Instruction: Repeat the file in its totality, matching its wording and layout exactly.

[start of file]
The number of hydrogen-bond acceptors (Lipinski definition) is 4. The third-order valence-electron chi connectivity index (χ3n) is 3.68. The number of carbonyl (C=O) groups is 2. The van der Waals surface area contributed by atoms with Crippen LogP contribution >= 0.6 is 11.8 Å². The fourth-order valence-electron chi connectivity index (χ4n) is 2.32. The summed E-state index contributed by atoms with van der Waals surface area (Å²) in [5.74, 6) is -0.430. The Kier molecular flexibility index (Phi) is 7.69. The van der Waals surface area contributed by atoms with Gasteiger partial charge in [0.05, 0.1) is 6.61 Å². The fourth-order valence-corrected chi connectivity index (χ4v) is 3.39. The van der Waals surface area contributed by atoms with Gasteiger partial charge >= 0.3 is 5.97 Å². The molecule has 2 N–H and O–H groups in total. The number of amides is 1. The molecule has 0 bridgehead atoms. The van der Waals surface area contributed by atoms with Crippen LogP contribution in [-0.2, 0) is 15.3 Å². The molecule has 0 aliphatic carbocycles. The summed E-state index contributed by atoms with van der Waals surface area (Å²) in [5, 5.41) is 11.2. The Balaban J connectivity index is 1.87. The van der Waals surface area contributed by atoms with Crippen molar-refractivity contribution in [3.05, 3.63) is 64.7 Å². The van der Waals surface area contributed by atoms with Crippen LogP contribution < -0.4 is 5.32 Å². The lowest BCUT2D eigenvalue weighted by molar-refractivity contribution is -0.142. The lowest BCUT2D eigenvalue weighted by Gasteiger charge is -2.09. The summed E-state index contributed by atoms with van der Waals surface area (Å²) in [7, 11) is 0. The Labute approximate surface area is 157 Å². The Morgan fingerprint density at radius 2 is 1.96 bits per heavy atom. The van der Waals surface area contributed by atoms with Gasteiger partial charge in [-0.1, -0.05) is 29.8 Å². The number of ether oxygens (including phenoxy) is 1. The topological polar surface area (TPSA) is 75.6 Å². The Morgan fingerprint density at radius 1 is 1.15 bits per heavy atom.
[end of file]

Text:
The number of hydrogen-bond acceptors (Lipinski definition) is 4. The third-order valence-electron chi connectivity index (χ3n) is 3.68. The number of carbonyl (C=O) groups is 2. The van der Waals surface area contributed by atoms with Crippen LogP contribution >= 0.6 is 11.8 Å². The fourth-order valence-electron chi connectivity index (χ4n) is 2.32. The summed E-state index contributed by atoms with van der Waals surface area (Å²) in [5.74, 6) is -0.430. The Kier molecular flexibility index (Phi) is 7.69. The van der Waals surface area contributed by atoms with Gasteiger partial charge in [0.05, 0.1) is 6.61 Å². The fourth-order valence-corrected chi connectivity index (χ4v) is 3.39. The van der Waals surface area contributed by atoms with Gasteiger partial charge >= 0.3 is 5.97 Å². The molecule has 2 N–H and O–H groups in total. The number of amides is 1. The molecule has 0 bridgehead atoms. The van der Waals surface area contributed by atoms with Crippen LogP contribution in [-0.2, 0) is 15.3 Å². The molecule has 0 aliphatic carbocycles. The summed E-state index contributed by atoms with van der Waals surface area (Å²) in [5, 5.41) is 11.2. The Balaban J connectivity index is 1.87. The van der Waals surface area contributed by atoms with Crippen molar-refractivity contribution in [3.05, 3.63) is 64.7 Å². The van der Waals surface area contributed by atoms with Crippen LogP contribution < -0.4 is 5.32 Å². The lowest BCUT2D eigenvalue weighted by molar-refractivity contribution is -0.142. The lowest BCUT2D eigenvalue weighted by Gasteiger charge is -2.09. The summed E-state index contributed by atoms with van der Waals surface area (Å²) in [7, 11) is 0. The Labute approximate surface area is 157 Å². The Morgan fingerprint density at radius 2 is 1.96 bits per heavy atom. The van der Waals surface area contributed by atoms with Gasteiger partial charge in [-0.1, -0.05) is 29.8 Å². The number of ether oxygens (including phenoxy) is 1. The topological polar surface area (TPSA) is 75.6 Å². The Morgan fingerprint density at radius 1 is 1.15 bits per heavy atom.